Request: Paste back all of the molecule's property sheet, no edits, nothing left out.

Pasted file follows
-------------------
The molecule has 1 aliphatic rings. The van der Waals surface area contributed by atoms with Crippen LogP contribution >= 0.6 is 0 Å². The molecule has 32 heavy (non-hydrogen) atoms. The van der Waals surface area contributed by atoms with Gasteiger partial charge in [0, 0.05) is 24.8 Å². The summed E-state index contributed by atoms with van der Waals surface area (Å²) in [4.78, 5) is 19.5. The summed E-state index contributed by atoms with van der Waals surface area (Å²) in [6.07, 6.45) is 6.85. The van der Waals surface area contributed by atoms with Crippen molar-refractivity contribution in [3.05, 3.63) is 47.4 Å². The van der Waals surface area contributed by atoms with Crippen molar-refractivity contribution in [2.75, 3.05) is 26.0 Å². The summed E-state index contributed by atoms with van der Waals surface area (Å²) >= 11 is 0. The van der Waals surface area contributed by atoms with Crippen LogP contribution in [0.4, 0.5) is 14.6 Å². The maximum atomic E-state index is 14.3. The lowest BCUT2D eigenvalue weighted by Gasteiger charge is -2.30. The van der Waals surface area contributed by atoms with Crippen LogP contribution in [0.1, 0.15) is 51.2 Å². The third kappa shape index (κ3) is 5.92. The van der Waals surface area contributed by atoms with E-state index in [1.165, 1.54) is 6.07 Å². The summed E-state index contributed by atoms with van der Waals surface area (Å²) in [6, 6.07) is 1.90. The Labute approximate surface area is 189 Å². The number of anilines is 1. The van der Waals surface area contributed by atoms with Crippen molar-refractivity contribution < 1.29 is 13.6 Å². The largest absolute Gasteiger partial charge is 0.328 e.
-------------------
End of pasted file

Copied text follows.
The molecule has 1 aliphatic rings. The van der Waals surface area contributed by atoms with Crippen LogP contribution >= 0.6 is 0 Å². The molecule has 32 heavy (non-hydrogen) atoms. The van der Waals surface area contributed by atoms with Gasteiger partial charge in [0, 0.05) is 24.8 Å². The summed E-state index contributed by atoms with van der Waals surface area (Å²) in [4.78, 5) is 19.5. The summed E-state index contributed by atoms with van der Waals surface area (Å²) in [6.07, 6.45) is 6.85. The van der Waals surface area contributed by atoms with Crippen molar-refractivity contribution in [3.05, 3.63) is 47.4 Å². The van der Waals surface area contributed by atoms with Crippen molar-refractivity contribution in [2.75, 3.05) is 26.0 Å². The summed E-state index contributed by atoms with van der Waals surface area (Å²) >= 11 is 0. The van der Waals surface area contributed by atoms with Crippen LogP contribution in [0.4, 0.5) is 14.6 Å². The maximum atomic E-state index is 14.3. The lowest BCUT2D eigenvalue weighted by Gasteiger charge is -2.30. The van der Waals surface area contributed by atoms with Crippen LogP contribution in [0.1, 0.15) is 51.2 Å². The third kappa shape index (κ3) is 5.92. The van der Waals surface area contributed by atoms with E-state index in [1.165, 1.54) is 6.07 Å². The summed E-state index contributed by atoms with van der Waals surface area (Å²) in [6, 6.07) is 1.90. The Labute approximate surface area is 189 Å². The number of anilines is 1. The van der Waals surface area contributed by atoms with Crippen molar-refractivity contribution < 1.29 is 13.6 Å². The largest absolute Gasteiger partial charge is 0.328 e.